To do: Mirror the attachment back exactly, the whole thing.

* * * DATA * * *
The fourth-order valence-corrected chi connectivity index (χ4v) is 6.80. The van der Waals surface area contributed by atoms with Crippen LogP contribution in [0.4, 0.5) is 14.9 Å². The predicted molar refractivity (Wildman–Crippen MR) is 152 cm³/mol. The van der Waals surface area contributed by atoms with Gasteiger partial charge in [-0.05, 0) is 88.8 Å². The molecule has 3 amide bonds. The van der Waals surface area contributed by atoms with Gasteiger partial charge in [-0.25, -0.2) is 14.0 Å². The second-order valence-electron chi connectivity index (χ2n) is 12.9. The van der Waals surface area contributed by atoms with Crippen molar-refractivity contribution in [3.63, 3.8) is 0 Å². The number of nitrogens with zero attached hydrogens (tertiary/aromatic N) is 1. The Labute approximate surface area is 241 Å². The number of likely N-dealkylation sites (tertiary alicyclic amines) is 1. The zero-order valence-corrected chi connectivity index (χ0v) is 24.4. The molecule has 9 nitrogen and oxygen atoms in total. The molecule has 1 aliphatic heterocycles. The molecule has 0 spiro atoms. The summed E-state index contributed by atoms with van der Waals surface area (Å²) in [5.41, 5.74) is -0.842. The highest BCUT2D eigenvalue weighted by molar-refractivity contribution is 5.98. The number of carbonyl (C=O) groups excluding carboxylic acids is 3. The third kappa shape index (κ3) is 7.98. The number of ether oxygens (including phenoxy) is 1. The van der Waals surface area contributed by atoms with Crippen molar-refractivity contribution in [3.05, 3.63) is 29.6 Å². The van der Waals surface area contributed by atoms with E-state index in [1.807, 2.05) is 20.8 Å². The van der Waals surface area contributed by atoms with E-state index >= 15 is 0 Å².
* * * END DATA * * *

The fourth-order valence-corrected chi connectivity index (χ4v) is 6.80. The van der Waals surface area contributed by atoms with Crippen LogP contribution in [0.4, 0.5) is 14.9 Å². The predicted molar refractivity (Wildman–Crippen MR) is 152 cm³/mol. The van der Waals surface area contributed by atoms with Gasteiger partial charge in [-0.05, 0) is 88.8 Å². The molecule has 3 amide bonds. The van der Waals surface area contributed by atoms with Gasteiger partial charge in [-0.25, -0.2) is 14.0 Å². The second-order valence-electron chi connectivity index (χ2n) is 12.9. The van der Waals surface area contributed by atoms with Crippen molar-refractivity contribution in [3.63, 3.8) is 0 Å². The number of nitrogens with zero attached hydrogens (tertiary/aromatic N) is 1. The Labute approximate surface area is 241 Å². The number of likely N-dealkylation sites (tertiary alicyclic amines) is 1. The zero-order valence-corrected chi connectivity index (χ0v) is 24.4. The molecule has 9 nitrogen and oxygen atoms in total. The molecule has 1 aliphatic heterocycles. The molecule has 0 spiro atoms. The summed E-state index contributed by atoms with van der Waals surface area (Å²) in [5.41, 5.74) is -0.842. The highest BCUT2D eigenvalue weighted by molar-refractivity contribution is 5.98. The number of carbonyl (C=O) groups excluding carboxylic acids is 3. The third kappa shape index (κ3) is 7.98. The number of ether oxygens (including phenoxy) is 1. The van der Waals surface area contributed by atoms with Crippen molar-refractivity contribution in [3.05, 3.63) is 29.6 Å². The van der Waals surface area contributed by atoms with E-state index in [1.807, 2.05) is 20.8 Å². The van der Waals surface area contributed by atoms with E-state index >= 15 is 0 Å².